The world has a new gambling capital, and it's a long way from Las Vegas. For the first time last year, the Chinese territory of Macau took in more money from gaming than the Vegas strip.
The former Portuguese colony is experiencing an economic boom as American companies rush in to open new hotels and casinos. But some observers are already wondering how long the gold rush can last.
The slot machines at Macau's Grand Lisboa casino are adorned with figures from Journey to the West and other Chinese literary classics. But the sound of a jackpot needs no translation.
The Grand Lisboa is the new flagship of Stanley Ho, the legendary 85-year-old billionaire who held a monopoly on gambling in Macau for 40 years until 2002.
Most of Ho's customers used to be hardcore gamblers, most of them men from neighboring Hong Kong. Supermarket owner Mao Jianhua, 31, is typical of the new breed of visitor to Macau. He's from mainland China, and he didn't come just to gamble.
"I'm just here for the fun of it, for entertainment," he said. "I'm not a big gambler. I just lost a little money today. It's now very convenient to come here from the mainland. A bus picks us up at the border and brings us here."
Changing Macau's Image
Last year, Macau's casinos raked in $6.95 billion in revenues, according to the Macau Gaming Inspection and Coordination Bureau. That's roughly $200 million more than Vegas.
The biggest newcomer is Las Vegas magnate Sheldon Adelson's $2.4 billion Venetian Macau. Twice the size of its Las Vegas namesake, the sprawling resort features 3,000 hotel rooms, a 1 million-square-foot convention center, a 15,000-seat arena and fake Venetian canals, complete with imported Italian gondoliers.
Venetian Macau's president, Marc Brown, says American gaming companies are changing Macau's image, which used to be synonymous with hardcore gambling and organized crime.
"If you didn't gamble, you didn't come to Macau," Brown said of the old era. "Why would you? I mean, basically, Hong Kong has great restaurants, great hotels, great spas, great shopping. That's what we created here. And you can spend a very enjoyable few days here and not set foot in a casino."
Of course, gambling still accounts for 80 percent of Macau's economic activity. And 70 percent of the casinos' revenues come from high rollers, who bet tens of thousands of dollars a hand at baccarat tables in private VIP rooms.
Despite the influx of money, many Macau residents are far from content.
Corruption Charges and Protests
On May 1, workers took to the streets, protesting official corruption and the importation of illegal laborers.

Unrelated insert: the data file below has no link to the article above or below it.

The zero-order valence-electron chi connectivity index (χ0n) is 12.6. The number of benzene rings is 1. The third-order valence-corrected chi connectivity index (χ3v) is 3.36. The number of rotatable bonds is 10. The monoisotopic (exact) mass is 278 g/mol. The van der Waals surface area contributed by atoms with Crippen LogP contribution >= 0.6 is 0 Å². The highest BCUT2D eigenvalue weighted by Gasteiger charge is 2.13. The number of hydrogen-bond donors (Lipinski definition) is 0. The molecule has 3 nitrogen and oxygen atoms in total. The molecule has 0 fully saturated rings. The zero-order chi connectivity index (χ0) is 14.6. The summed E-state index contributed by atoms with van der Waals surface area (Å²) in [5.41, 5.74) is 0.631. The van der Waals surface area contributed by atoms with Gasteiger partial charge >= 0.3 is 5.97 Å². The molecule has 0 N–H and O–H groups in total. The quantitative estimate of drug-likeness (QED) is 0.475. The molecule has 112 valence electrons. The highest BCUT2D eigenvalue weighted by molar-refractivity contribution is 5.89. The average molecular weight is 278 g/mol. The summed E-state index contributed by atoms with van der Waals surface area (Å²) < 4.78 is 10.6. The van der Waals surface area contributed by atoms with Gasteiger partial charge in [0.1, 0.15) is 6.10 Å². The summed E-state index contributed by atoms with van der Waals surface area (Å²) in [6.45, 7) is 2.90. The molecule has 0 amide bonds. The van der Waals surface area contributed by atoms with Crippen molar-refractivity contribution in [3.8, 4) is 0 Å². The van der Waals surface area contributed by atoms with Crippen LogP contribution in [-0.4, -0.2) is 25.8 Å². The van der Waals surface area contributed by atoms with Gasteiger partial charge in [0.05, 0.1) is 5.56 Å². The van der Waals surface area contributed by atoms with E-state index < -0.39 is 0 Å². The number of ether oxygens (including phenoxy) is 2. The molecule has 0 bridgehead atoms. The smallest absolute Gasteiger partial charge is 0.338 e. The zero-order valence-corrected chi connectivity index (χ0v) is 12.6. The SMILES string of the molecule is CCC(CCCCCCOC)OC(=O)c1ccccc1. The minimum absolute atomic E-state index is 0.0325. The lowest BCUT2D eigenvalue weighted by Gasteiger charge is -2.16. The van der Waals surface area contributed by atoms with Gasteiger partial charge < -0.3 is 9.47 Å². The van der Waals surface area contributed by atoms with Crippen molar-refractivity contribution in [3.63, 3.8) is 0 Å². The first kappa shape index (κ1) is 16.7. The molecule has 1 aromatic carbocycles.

Macau legislator Au Kam-san says the casino boom is fueling inequality, driving up property prices and forcing local companies out of business.
"The increase in Macau's average wage is because there are more people with high incomes working in casinos," Au said. "It's not because poor people's wages have risen. Most people's wages have not risen, but prices have, and so their quality of life has declined."
Macau's government levies a 39 percent tax on the casinos' earnings. But they may be taking more under the table. Macau's former secretary for transport and public works went on trial this week, accused of taking huge bribes in exchange for expediting approval of construction projects.
Gambling with History?
Veteran local journalist Ricardo Pinto says Macau must not become a Las Vegas clone.
"Macau ... cannot become like a new Las Vegas with a strip with a lot of people making a lot of money, and then a downtown which is mostly moribund, almost dying," Pinto said. "Macau is not a place to do it, because Macau is not a desert, you know, it was not a desert, it's a place with hundreds of years of history."
Macau was a colony of Portugal for nearly four and a half centuries before returning to Chinese sovereignty in 1999. The city's old center remains a picturesque mix of cobbled streets, baroque churches and colonial forts.
In an antique shop near the ruins of St. Paul's church, merchant Liang Meiqing stands amid Buddhist statues and wooden furniture. She says the new casinos haven't helped her business a bit.
"Tourists these days are mostly mainlanders. They come to gamble, not to buy our antiques. It was better before China became so open. There were more foreigners who would buy our things," she said.
Au notes that Macau's economy was stagnant until Beijing made the decision to ease visa restrictions and allow more mainlanders to visit Macau. Au warns that if Beijing changes its mind about the policy, the casino boom could quickly go bust.